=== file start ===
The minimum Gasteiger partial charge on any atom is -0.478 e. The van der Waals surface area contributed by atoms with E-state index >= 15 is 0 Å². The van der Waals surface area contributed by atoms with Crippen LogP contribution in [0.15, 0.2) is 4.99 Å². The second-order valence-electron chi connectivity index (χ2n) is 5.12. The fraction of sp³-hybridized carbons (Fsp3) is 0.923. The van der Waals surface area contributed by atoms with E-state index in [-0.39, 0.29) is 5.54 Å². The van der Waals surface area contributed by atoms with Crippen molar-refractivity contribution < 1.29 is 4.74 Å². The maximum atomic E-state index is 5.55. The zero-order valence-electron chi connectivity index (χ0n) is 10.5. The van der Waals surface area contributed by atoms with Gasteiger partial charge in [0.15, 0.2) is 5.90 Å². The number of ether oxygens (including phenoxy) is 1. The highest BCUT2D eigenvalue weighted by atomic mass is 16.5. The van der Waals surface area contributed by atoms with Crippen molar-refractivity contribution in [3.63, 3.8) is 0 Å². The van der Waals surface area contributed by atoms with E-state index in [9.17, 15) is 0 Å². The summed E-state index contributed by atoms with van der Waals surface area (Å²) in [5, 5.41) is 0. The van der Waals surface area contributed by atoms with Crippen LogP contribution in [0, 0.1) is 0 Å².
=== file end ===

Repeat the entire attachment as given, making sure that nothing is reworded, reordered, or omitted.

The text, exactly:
The minimum Gasteiger partial charge on any atom is -0.478 e. The van der Waals surface area contributed by atoms with E-state index >= 15 is 0 Å². The van der Waals surface area contributed by atoms with Crippen LogP contribution in [0.15, 0.2) is 4.99 Å². The second-order valence-electron chi connectivity index (χ2n) is 5.12. The fraction of sp³-hybridized carbons (Fsp3) is 0.923. The van der Waals surface area contributed by atoms with E-state index in [-0.39, 0.29) is 5.54 Å². The van der Waals surface area contributed by atoms with Crippen molar-refractivity contribution < 1.29 is 4.74 Å². The maximum atomic E-state index is 5.55. The zero-order valence-electron chi connectivity index (χ0n) is 10.5. The van der Waals surface area contributed by atoms with Gasteiger partial charge in [0.15, 0.2) is 5.90 Å². The number of ether oxygens (including phenoxy) is 1. The highest BCUT2D eigenvalue weighted by atomic mass is 16.5. The van der Waals surface area contributed by atoms with Crippen molar-refractivity contribution in [3.63, 3.8) is 0 Å². The van der Waals surface area contributed by atoms with E-state index in [9.17, 15) is 0 Å². The summed E-state index contributed by atoms with van der Waals surface area (Å²) in [5, 5.41) is 0. The van der Waals surface area contributed by atoms with Crippen LogP contribution in [0, 0.1) is 0 Å².